Over the past decade, international trade and investment agreements have expanded their scope beyond just targeting tariffs, import quotas, and other traditional barriers to trade. Trade agreements now serve as a mechanism for eliminating “non-tariff barriers,” a catch-all term which increasingly encompasses non-trade-related domestic regulations. This shift is significant, in that the former is the exclusive responsibility of the federal government while the latter is often, per the US Constitution, a responsibility of state and local governments. Thus, the current model of free trade agreements is a growing threat to state and local governance.

The process by which free trade agreements become law demonstrates the root of this threat. The federal government negotiates trade agreements without direct input from state and local governments. Even Congress lacks substantial input in the process. Due to Fast Track, also known as Trade Promotion Authority, the President possesses all trade negotiation power and Congress is denied the opportunity for debate and amendment on the trade agreements. Thus, elected officials in Congress are unable to address the concerns of their states regarding the implications of trade policies.

Once passed into law, the terms of these agreements present serious challenges to the authority of state and local governments. Investment rules in the North American Free Trade Agreement (NAFTA) are illustrative. Chapter 11 of NAFTA grants foreign corporations the right to sue the US government for anticipated and actual profit losses due to state and local governmental regulations. For instance, in response to a California ban of MTBE, a gasoline additive that contaminated drinking water throughout the state, the Canadian corporation Methanex sued the US in a NAFTA tribunal for $970 million or a repeal of the ban. Under NAFTA rules, national governments must enforce such rulings including with regard to state actions. National governments must either pay billions of dollars in sanctions or bring the local government into compliance through withholding funds or other means. This produces a chilling effect on state and local lawmakers, who are increasingly discouraged from enacting certain types of legislation, particularly public interest protection. Meanwhile, provisions similar to NAFTA’s Chapter 11 have been included in the text of several free trade agreements currently being negotiated, including the proposed Central American Free Trade Agreement (CAFTA) and the Free Trade Area of the Americas (FTAA).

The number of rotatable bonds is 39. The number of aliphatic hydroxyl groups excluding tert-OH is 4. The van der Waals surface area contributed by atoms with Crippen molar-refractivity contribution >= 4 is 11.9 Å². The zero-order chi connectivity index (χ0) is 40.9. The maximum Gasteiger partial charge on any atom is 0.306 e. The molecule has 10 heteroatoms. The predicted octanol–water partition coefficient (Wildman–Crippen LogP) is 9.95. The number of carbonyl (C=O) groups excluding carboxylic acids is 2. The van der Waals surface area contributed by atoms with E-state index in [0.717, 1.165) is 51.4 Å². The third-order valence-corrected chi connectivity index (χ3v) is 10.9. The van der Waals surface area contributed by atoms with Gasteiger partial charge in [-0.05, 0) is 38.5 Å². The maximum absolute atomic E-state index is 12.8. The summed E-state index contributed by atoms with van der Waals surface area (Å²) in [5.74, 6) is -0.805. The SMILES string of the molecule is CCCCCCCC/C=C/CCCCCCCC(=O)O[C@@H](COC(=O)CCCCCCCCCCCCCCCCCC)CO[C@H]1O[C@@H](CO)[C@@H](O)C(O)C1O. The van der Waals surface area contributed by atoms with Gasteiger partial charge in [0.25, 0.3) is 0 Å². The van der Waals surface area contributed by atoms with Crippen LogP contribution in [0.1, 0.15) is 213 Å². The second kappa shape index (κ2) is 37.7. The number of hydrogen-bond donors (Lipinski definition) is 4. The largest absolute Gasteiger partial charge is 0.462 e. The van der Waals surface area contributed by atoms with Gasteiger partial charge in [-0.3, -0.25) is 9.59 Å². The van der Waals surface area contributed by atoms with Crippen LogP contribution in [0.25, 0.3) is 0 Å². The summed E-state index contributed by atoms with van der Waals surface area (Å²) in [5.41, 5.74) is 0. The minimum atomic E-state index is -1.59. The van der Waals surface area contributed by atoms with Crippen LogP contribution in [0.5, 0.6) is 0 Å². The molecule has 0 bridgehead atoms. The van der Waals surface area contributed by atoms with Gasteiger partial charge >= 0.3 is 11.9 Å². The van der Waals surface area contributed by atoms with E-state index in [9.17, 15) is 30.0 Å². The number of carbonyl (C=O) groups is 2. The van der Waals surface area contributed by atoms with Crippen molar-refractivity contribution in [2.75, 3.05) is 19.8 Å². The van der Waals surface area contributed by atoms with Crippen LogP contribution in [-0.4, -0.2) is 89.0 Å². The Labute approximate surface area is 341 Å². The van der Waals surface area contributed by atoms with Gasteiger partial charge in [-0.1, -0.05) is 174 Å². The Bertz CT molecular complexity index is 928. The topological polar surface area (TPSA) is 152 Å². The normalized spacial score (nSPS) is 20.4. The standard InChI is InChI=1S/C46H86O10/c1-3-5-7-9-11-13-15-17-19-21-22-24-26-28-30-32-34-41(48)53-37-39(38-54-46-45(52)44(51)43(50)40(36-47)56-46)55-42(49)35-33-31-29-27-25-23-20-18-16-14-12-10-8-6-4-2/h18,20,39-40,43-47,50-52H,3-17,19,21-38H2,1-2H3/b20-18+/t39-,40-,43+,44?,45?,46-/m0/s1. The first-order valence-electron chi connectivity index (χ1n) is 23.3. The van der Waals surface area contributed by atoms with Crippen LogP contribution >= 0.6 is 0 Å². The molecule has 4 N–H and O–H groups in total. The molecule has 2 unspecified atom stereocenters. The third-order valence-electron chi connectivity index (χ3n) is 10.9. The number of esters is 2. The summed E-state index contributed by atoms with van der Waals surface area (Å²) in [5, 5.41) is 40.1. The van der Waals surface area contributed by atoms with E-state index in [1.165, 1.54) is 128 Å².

The present model of trade agreements undermines the decision-making authority of state and local governments in other ways as well. Under trade rules, decisions regarding community development, government purchasing, public health and safety, and foreign ownership or investment which should be debated and legislated by City Councils and State Legislatures, instead are being made by unaccountable and anonymous bureaucrats and closed trade tribunals. Since only national governments are represented in the negotiating process and on dispute tribunals, state and local governments play no role even when it is their interests that are at stake. Local and state government decisions, for instance, on how to spend tax revenue, institute anti-sweatshop or recycling codes, or instate living wage legislation, can all be challenged under procurement rules in trade agreements. Additionally, the regulation of the number of service providers (for example hospitals or landfills) in an area is illegal under the General Agreement on Trade in Services (GATS), a part of the WTO, and similar provisions in the proposed FTAA. Under these rules, domestic regulations, including those under state and local jurisdiction, must be deemed “no more burdensome [to trade and investment] than necessary.”

To address these concerns, greater participation must be granted to state and local governments throughout the negotiation, approval, and adjudication process. Without this, free trade agreements will continue to expand the rights of corporations and diminish the scope of jurisdiction of state and local governments.